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Gary Shaw remembers Kimbo Slice

Fighters Network


The visage told a story, one that came with a warning label, because he had the look of someone who was the last person you wished to be standing in front of you if you owed a neighborhood guy some money, or what have you…

His eyes blazed; his brow narrowed and spoke, suggesting this person would pounce on you and tear you up, limbless, if he so desired.

In a dark alley, you would pray he stood with you, you thought to yourself when first sizing him up, because God help you if he were against you.

You saw Kimbo Slice on a magazine cover, or if you saw him out and about and had no idea who he was, you knew he was somebody, with a past, with a history, that surely included some nature of violence.

The YouTube Sensation, born Kevin Ferguson and christened “Kimbo Slice,” blew up on social media, with peer-to-peer sharing of his backyard fight videos, and he parlayed that homegrown method of publicity generation into a midlife vocational uptick that made him one of the best-known fighters of the late-2000s.

Ferguson passed away on Monday night and, indeed, his past did include “violence” but masses of admirers will know it was basically all of the structured variety. Slice was filmed competing in decidedly unsanctioned backyard fights in Miami but his look and aura and the backing of a right hand man named “Icey Mike,” transitioned into organized cage fighting and also the boxing ring.

Slice, a Florida resident born in the Bahamas, was 42; he died in a Florida of a cause still unspecified.

His last ring foray had been in a cage, on a Bellator show. It was a ragged outing. Slice (5-2, 1 no-contest in MMA; 7-0, 6 knockouts in pro boxing) looked gassed soon out of the gate against fellow street scrapper Dada 5000 but he had a tablespoon more of gas in his tank and stopped Dada. A positive PED reading on Slice changed the finish to a no-contest.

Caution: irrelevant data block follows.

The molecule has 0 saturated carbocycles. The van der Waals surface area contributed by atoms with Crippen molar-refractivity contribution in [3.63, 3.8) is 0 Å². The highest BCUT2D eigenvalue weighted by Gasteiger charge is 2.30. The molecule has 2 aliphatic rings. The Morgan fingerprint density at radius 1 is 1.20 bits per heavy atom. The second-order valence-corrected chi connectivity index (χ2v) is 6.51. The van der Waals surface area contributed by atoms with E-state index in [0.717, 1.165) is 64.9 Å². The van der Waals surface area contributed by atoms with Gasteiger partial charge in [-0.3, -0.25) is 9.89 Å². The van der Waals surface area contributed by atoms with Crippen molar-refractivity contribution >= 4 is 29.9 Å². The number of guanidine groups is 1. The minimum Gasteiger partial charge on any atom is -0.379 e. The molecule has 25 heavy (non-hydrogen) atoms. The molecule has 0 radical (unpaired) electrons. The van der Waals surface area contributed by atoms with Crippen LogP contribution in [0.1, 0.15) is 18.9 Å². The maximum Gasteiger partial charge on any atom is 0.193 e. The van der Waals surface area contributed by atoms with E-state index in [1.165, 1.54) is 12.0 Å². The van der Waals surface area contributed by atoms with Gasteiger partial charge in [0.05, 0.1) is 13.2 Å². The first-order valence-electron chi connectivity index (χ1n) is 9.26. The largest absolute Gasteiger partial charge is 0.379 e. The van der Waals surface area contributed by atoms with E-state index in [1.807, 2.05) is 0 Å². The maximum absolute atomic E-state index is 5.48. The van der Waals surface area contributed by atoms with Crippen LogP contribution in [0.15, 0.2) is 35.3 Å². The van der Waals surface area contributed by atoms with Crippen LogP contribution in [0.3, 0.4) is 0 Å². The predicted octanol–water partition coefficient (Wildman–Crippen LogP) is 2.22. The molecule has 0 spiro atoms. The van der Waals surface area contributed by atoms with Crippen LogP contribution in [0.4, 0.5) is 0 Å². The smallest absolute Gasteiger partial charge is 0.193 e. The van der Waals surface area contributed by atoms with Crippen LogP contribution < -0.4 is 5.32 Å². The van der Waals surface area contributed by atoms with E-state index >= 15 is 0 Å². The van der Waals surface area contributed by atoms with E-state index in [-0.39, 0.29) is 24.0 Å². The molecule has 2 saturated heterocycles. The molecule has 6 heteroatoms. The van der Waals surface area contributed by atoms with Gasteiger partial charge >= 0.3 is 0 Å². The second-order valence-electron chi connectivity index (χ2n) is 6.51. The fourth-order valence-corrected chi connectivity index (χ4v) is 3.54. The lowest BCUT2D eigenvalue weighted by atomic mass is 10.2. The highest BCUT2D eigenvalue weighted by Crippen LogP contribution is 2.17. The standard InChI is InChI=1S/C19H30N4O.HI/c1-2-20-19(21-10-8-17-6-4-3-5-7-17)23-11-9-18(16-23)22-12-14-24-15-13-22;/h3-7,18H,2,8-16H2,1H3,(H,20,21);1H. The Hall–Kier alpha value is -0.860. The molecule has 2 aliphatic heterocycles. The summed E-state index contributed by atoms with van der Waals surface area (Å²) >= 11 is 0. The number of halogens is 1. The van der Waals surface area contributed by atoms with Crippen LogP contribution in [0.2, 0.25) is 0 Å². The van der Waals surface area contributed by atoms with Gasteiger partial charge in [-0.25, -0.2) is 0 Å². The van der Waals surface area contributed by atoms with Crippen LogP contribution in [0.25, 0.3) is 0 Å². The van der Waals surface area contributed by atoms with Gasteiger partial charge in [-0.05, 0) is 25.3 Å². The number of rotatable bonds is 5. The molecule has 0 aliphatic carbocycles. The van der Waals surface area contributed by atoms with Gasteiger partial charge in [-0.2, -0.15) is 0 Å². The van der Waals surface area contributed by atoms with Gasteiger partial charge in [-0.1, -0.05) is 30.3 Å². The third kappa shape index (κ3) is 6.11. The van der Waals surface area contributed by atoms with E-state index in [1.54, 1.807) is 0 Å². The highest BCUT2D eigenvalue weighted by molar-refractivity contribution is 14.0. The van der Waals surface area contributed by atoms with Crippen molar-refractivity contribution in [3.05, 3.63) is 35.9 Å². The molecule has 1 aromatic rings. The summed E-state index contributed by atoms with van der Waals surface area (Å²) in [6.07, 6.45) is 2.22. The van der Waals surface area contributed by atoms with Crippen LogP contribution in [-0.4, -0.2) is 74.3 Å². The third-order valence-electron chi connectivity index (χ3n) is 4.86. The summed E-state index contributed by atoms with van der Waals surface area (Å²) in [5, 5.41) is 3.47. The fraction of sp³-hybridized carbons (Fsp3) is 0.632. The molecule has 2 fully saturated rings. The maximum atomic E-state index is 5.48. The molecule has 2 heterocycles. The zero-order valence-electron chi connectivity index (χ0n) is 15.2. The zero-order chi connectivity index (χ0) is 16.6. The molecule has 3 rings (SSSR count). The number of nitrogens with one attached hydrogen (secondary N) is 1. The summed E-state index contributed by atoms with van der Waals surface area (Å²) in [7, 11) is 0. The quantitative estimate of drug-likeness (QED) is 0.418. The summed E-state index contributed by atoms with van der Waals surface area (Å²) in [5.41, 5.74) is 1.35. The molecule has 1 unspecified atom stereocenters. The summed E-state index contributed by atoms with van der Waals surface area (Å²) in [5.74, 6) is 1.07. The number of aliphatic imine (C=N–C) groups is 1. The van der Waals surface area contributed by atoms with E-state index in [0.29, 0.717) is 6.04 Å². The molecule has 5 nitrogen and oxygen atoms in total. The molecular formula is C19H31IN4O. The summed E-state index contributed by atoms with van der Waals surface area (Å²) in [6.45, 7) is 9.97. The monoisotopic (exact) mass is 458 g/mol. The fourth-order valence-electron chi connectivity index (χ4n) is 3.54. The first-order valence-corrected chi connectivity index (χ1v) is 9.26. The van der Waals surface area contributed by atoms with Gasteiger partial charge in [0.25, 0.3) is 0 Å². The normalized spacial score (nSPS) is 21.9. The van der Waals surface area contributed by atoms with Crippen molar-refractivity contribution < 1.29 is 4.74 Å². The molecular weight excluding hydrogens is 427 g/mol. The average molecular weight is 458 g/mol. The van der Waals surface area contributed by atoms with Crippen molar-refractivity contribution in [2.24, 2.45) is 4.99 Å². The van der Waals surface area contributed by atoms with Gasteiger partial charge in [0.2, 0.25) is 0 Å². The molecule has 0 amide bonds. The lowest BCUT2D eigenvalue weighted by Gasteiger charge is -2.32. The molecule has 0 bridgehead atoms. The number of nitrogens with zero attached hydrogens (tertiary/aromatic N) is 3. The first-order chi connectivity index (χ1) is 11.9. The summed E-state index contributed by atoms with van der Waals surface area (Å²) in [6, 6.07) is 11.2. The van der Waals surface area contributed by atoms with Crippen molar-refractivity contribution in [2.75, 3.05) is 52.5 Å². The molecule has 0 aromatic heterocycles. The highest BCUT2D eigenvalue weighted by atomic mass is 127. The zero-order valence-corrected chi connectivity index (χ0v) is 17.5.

More fights were planned but instead, we will see a premature burial of a man who leaves behind testimonials from persons who knew him best, suggesting he was not how he looked.

When asked to confirm or – more hopefully – deny the news whipping around the internet late Monday, that Kimbo had expired, Icey Mike Imber said, “Unfortunately, yes. I lost my brother today.”

Boxing promoter Gary Shaw helps explain. The New Jersey resident had a stint running an MMA promotion, Elite XC, and Slice’s involvement helped heap media attention on its events in 2007 and 2008.

“Kimbo absolutely was a friend. And inside the cage and ring and outside, he was a totally different person,” Shaw said. “We were a family, not a team.” He said Slice was more than lucky to have a pal like Icey Mike because “Everyone should have one friend like that in their life and (Imber) didn’t take one dime from him and (Slice) protected him.”

Shaw recalled taking Slice, who tried out pure pugilism after a UFC stint, to a boxing match in January 2013 in Australia. As per usual, he’d treat Shaw like he was the big shot, and bodyguard him, even give him an escort to the lavatory. “He was the guy you wanted to hang around with, you knew no one would eff with you! He was one of the first guys (with whom) I didn’t care about the money. I didn’t get paid a dime from the Australia event.

“And he was a good family man, a sweet guy.”

Slice was a more than decent athlete: he played football at University of Miami but he came to organized combat a bit late. His knees didn’t cooperate and he was sometimes unfocused in his conditioning and training sessions. If he’d come to boxing earlier, with those heavy hands, and had more time to refine his techniques and his willpower to train to best practices…who knows how far he could have come?

“But he had a helluva run,” said Shaw. “And he was a sweet guy.”



To an everyman to the end, rest in peace, Kimbo. THE RING offers its sincerest condolences to Kimbo Slice’s family and friends.




July 2016

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